Inflation Reduction Act just the start for climate action


The Inflation Reduction Act of 2022 is quite simply a big deal. This new law provides around $370 billion to combat the climate crisis, the largest investment our nation has ever made in tackling climate change. All New Yorkers, and Long Islanders in particular, can thank our Sen. Charles Schumer for his hard work in getting this historic bill across the finish line, and for his commitment to fighting the effects of climate change that are all too familiar to us.
As a lifelong South Shore resident, I see the clear, adverse impacts of the climate crisis on local communities. The devastation of Superstorm Sandy may have been the most obvious, but higher tides resulting in increased local flooding, degraded bays, toxic tides, closed beaches, warming estuaries, fish kills, loss of shellfish, and increased home insurance are all part of our new reality.
This transformative law will lower costs and create millions of good jobs while fighting climate change in the process. It will spur families to electrify buildings and transportation, with incentives that could add up to $28,500 to switch to efficient electric home appliances, install rooftop solar and buy electric vehicles. Families that take advantage of incentives to electrify their homes and cars could save up to $1,800 per year in energy costs. An analysis commissioned by the BlueGreen Alliance from the University of Massachusetts Amherst’s Political Economy Research Institute even found that the Inflation Reduction Act’s climate and clean energy investments will create more than 9 million jobs over the next decade — about 1 million jobs per year.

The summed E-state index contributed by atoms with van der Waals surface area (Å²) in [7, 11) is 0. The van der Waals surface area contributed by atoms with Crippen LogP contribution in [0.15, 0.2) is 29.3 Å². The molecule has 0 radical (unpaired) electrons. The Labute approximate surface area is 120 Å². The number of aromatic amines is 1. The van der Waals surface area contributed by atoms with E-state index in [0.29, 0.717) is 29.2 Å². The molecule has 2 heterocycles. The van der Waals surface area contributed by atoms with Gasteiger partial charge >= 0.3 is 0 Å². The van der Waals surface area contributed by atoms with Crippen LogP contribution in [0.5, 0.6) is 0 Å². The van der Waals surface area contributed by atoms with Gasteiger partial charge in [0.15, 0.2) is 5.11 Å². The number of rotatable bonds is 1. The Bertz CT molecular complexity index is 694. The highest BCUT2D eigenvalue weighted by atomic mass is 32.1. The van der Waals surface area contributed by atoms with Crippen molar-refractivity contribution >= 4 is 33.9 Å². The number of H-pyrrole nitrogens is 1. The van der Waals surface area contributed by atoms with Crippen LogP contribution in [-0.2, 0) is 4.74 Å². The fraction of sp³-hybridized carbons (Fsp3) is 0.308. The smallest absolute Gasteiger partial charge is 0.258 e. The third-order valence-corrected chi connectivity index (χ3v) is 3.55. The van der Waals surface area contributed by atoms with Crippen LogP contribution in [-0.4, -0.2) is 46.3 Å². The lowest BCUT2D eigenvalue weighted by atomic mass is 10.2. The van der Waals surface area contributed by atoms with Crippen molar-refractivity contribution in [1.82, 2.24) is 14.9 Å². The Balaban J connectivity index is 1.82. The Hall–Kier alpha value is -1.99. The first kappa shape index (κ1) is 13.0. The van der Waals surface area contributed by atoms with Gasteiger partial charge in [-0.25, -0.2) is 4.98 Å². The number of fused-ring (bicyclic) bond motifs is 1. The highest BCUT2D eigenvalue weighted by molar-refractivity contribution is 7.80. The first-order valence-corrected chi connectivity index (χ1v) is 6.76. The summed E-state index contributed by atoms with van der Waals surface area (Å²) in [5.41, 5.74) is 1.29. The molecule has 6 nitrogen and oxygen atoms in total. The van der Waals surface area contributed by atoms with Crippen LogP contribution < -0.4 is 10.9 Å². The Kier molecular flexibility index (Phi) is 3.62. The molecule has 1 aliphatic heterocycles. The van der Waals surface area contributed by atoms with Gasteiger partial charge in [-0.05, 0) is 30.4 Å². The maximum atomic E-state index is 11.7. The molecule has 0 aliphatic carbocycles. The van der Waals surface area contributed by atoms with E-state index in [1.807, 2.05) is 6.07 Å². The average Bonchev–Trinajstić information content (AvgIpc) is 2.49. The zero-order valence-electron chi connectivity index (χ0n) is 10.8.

The legislation invests in communities across the United States by growing our clean energy economy. It takes a necessary step forward to clean up legacy pollution by investing $60 billion in communities disproportionately impacted by climate change, including funding for clean transportation methods and public health measures to improve air quality.
These climate investments will also go a long way toward cutting climate pollution by an estimated 40 percent by 2030. An estimate by the independent research firm Rhodium Group found that the Inflation Reduction Act will put the U.S. on track to meet our nation’s reduction goals.

But further action is still necessary. In the coming years, Long Island residents can expect to face more frequent and prolonged heat waves, worsening air quality, more heat-related illnesses and deaths, rising sea levels, and intense storms and hurricanes. In the past 50 years, we have seen an increase of 2 degrees Fahrenheit in global temperatures — a troubling trend that experts expect will only worsen by the 2080s. The Environmental Protection Agency foresees a rise in temperatures by 4.5 to 10 degrees Fahrenheit, putting our children and grandchildren in harm’s way.
To address the full scale of the climate crisis, the Biden administration and federal agencies must use all the tools at their disposal to implement solutions for pollution that will help meet the president’s pledge to cut climate pollution in half by 2030. Specifically, agencies must clean up power plants, trucks and cars, industrial sources, and other pollutants. In addition, Congress must continue to make progress on delivering a clean-energy future for the country.
Climate action can’t wait. I applaud Majority Leader Schumer for his leadership on climate action with the Inflation Reduction Act, and I join Long Islanders, and Americans, in calling on Congress and President Biden to do all they can to limit the impacts of climate change on our cities and neighborhoods before it’s too late.

Adrienne Esposito is executive director of Citizens Campaign for the Environment.